In a discussion paper entitled "Philanthropy in a Liberal Education," Payton  described the functions of advocacy as articulating the failures of the government and the marketplace, as well as pointing out the inconstancies, inefficiencies, and other weaknesses of philanthropy itself. Advocacy, according to Payton, endows philanthropy with a social conscience. Those who study the activist role of philanthropy thus have an opportunity to explore what Geertz [1983: 36-54] called "the social history of the moral imagination."
Yet it is precisely this historical perspective that is overlooked by those who seek to understand advocacy. The emergence and development of advocacy has usually been described as a byproduct of the social activism of the 1960s, especially of the civil rights movement [Jenkins 1987]. This article suggests that advocacy has a longer and more interesting history, taking as its starting point the premise that an examination of that history can tell us much about the current effectiveness and impact of advocates on children's welfare.
This work is part of a larger study that traces the evolution of child advocacy within the context of the post-1945 welfare state. It focuses on the Citizens' Committee for Children of New York, Inc. (CCC), which, soon after its incorporation in 1945, emerged as the most influential group concerned with New York City's children [Kahn et al. 1972]. A small, elite, nonprofit organization, CCC functioned as what we might today call a policy advocacy group, pursuing investigatory fact-finding and research, publishing reports and bulletins, establishing guidelines, and making policy and program recommendations. Most of this work was carried out by volunteer members, both lay and professional, and a small core staff. From its very beginning, CCC defined itself as an "advocate for children," although the term had not yet come into common use.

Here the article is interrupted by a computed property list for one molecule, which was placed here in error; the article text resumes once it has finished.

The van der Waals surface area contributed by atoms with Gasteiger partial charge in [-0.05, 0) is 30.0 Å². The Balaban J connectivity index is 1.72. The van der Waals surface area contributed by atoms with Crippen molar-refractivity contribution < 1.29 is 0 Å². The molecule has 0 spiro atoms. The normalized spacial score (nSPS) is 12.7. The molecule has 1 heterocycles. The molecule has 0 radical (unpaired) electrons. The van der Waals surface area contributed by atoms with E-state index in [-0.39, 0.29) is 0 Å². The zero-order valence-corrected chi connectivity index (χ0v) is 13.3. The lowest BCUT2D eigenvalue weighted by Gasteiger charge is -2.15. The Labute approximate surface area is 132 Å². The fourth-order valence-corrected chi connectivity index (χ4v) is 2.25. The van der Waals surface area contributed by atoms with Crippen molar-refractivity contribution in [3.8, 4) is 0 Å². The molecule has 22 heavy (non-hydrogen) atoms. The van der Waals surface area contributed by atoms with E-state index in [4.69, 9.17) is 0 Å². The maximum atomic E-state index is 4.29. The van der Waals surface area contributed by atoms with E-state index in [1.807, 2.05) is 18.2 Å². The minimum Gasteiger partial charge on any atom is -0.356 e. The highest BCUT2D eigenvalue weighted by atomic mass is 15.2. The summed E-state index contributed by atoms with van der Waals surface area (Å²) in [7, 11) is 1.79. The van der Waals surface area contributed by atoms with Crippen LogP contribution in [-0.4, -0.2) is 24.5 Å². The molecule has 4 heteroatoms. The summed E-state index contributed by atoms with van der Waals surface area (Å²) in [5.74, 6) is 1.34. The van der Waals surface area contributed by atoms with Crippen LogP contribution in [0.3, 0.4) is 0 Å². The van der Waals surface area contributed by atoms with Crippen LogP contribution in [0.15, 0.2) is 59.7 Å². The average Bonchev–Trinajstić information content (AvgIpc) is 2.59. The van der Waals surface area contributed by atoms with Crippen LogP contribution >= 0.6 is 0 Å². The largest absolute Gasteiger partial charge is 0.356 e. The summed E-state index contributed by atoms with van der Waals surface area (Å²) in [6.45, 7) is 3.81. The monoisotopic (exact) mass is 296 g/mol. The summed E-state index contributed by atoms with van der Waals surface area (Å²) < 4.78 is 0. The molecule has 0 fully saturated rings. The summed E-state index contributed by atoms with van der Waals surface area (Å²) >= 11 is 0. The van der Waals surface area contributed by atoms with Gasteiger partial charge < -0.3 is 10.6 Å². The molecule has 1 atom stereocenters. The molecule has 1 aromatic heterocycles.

By the mid-1960s, changes in the broader currents of child welfare reform, as well as the emergence of a nascent child advocacy movement, challenged CCC's predominant position, and forced the group to reevaluate its advocacy program, strategies, and goals. Although it could be argued that the rise and fall of groups like CCC is simply a fact of organizational life--that groups unable to adapt to new political and social circumstances and attract new blood will inevitably ossify--CCC's history raises other important advocacy issues.
As advocates themselves have admitted, "precious little energy has been expended documenting and analyzing the experiences of child advocates" [Bing & Richart 1987]. Child advocacy has little recorded institutional memory on which to rely. This article seeks to correct that imbalance by exploring the changing content and meaning of child advocacy through the postwar decades. It assesses CCC's impact on the child, as well as the strategies it used, and suggests reasons for its influence. Finally, it examines briefly the changes in nonprofit child advocacy brought about by the different social, racial, and political realities of the 1960s. By documenting CCC's advocacy efforts and identifying the ingredients of its success, as well as its shortfalls, it is hoped that this article will provide instruction and inspiration to others trying to correct government inaction or indifference toward children.
Advocacy within the Postwar Context
Since at least the early nineteenth century, various individuals and groups have tried to improve the lot of poor children, particularly child laborers. In England in 1802, Sir Robert Peel obtained the passage of a bill in Parliament restricting the employment of apprentices to 12 hours a day [de Schweinitz 1943]. Seventeen years later, Peel and Robert Owen succeeded in passing a law forbidding the employment of children under nine years of age and restricting the work of children under age 16 to 12 hours a day [de Schweinitz 1943].
In this country, too, social activists have long articulated the interests of children. …